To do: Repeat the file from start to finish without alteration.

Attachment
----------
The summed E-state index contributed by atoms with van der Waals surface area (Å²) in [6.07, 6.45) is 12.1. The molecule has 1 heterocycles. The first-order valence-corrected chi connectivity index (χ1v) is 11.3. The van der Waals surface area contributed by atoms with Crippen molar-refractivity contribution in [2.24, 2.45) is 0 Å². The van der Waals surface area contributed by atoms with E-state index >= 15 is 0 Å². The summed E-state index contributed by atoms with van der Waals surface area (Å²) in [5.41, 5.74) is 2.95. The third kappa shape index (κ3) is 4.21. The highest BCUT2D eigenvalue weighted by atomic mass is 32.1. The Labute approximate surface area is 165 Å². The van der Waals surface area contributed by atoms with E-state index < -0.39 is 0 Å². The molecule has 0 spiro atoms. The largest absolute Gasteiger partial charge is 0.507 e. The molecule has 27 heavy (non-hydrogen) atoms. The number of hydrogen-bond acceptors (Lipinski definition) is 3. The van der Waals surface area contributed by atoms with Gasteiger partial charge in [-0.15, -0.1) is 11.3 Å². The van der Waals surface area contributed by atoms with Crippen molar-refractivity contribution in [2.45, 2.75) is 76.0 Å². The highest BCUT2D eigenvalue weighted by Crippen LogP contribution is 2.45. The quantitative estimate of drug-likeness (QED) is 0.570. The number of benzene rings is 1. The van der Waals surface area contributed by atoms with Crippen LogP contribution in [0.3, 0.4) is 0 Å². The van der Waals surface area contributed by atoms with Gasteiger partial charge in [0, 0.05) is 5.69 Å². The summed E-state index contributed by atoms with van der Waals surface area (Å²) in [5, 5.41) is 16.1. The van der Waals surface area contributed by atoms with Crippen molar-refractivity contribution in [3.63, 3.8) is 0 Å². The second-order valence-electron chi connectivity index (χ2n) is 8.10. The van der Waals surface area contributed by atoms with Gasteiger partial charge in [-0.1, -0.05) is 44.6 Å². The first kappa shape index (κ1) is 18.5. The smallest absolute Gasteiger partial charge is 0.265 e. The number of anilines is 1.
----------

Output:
The summed E-state index contributed by atoms with van der Waals surface area (Å²) in [6.07, 6.45) is 12.1. The molecule has 1 heterocycles. The first-order valence-corrected chi connectivity index (χ1v) is 11.3. The van der Waals surface area contributed by atoms with Crippen molar-refractivity contribution in [2.24, 2.45) is 0 Å². The van der Waals surface area contributed by atoms with E-state index >= 15 is 0 Å². The summed E-state index contributed by atoms with van der Waals surface area (Å²) in [5.41, 5.74) is 2.95. The third kappa shape index (κ3) is 4.21. The highest BCUT2D eigenvalue weighted by atomic mass is 32.1. The Labute approximate surface area is 165 Å². The van der Waals surface area contributed by atoms with E-state index < -0.39 is 0 Å². The molecule has 0 spiro atoms. The largest absolute Gasteiger partial charge is 0.507 e. The molecule has 27 heavy (non-hydrogen) atoms. The number of hydrogen-bond acceptors (Lipinski definition) is 3. The van der Waals surface area contributed by atoms with Gasteiger partial charge in [-0.15, -0.1) is 11.3 Å². The van der Waals surface area contributed by atoms with Crippen molar-refractivity contribution in [2.45, 2.75) is 76.0 Å². The highest BCUT2D eigenvalue weighted by Crippen LogP contribution is 2.45. The quantitative estimate of drug-likeness (QED) is 0.570. The number of benzene rings is 1. The van der Waals surface area contributed by atoms with Crippen LogP contribution in [0.3, 0.4) is 0 Å². The van der Waals surface area contributed by atoms with Gasteiger partial charge in [0, 0.05) is 5.69 Å². The summed E-state index contributed by atoms with van der Waals surface area (Å²) in [5, 5.41) is 16.1. The van der Waals surface area contributed by atoms with Crippen molar-refractivity contribution in [3.63, 3.8) is 0 Å². The second-order valence-electron chi connectivity index (χ2n) is 8.10. The van der Waals surface area contributed by atoms with Gasteiger partial charge in [-0.1, -0.05) is 44.6 Å². The first kappa shape index (κ1) is 18.5. The smallest absolute Gasteiger partial charge is 0.265 e. The number of anilines is 1.